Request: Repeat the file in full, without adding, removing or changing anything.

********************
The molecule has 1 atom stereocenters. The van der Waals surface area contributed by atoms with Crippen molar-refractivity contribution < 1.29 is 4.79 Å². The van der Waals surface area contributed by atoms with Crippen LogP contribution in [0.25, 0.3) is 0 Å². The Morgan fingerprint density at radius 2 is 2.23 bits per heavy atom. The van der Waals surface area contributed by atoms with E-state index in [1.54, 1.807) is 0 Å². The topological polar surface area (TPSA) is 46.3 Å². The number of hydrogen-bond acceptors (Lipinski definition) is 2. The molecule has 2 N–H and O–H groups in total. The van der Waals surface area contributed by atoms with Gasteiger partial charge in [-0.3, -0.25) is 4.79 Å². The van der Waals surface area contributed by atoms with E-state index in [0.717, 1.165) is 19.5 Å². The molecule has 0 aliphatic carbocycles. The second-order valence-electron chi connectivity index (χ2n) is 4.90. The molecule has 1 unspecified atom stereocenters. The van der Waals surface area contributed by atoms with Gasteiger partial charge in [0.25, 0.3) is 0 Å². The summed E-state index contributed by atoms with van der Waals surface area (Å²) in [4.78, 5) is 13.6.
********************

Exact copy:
The molecule has 1 atom stereocenters. The van der Waals surface area contributed by atoms with Crippen molar-refractivity contribution < 1.29 is 4.79 Å². The van der Waals surface area contributed by atoms with Crippen LogP contribution in [0.25, 0.3) is 0 Å². The Morgan fingerprint density at radius 2 is 2.23 bits per heavy atom. The van der Waals surface area contributed by atoms with E-state index in [1.54, 1.807) is 0 Å². The topological polar surface area (TPSA) is 46.3 Å². The number of hydrogen-bond acceptors (Lipinski definition) is 2. The molecule has 2 N–H and O–H groups in total. The van der Waals surface area contributed by atoms with Gasteiger partial charge in [-0.3, -0.25) is 4.79 Å². The van der Waals surface area contributed by atoms with E-state index in [0.717, 1.165) is 19.5 Å². The molecule has 0 aliphatic carbocycles. The second-order valence-electron chi connectivity index (χ2n) is 4.90. The molecule has 1 unspecified atom stereocenters. The van der Waals surface area contributed by atoms with Gasteiger partial charge in [0.25, 0.3) is 0 Å². The summed E-state index contributed by atoms with van der Waals surface area (Å²) in [4.78, 5) is 13.6.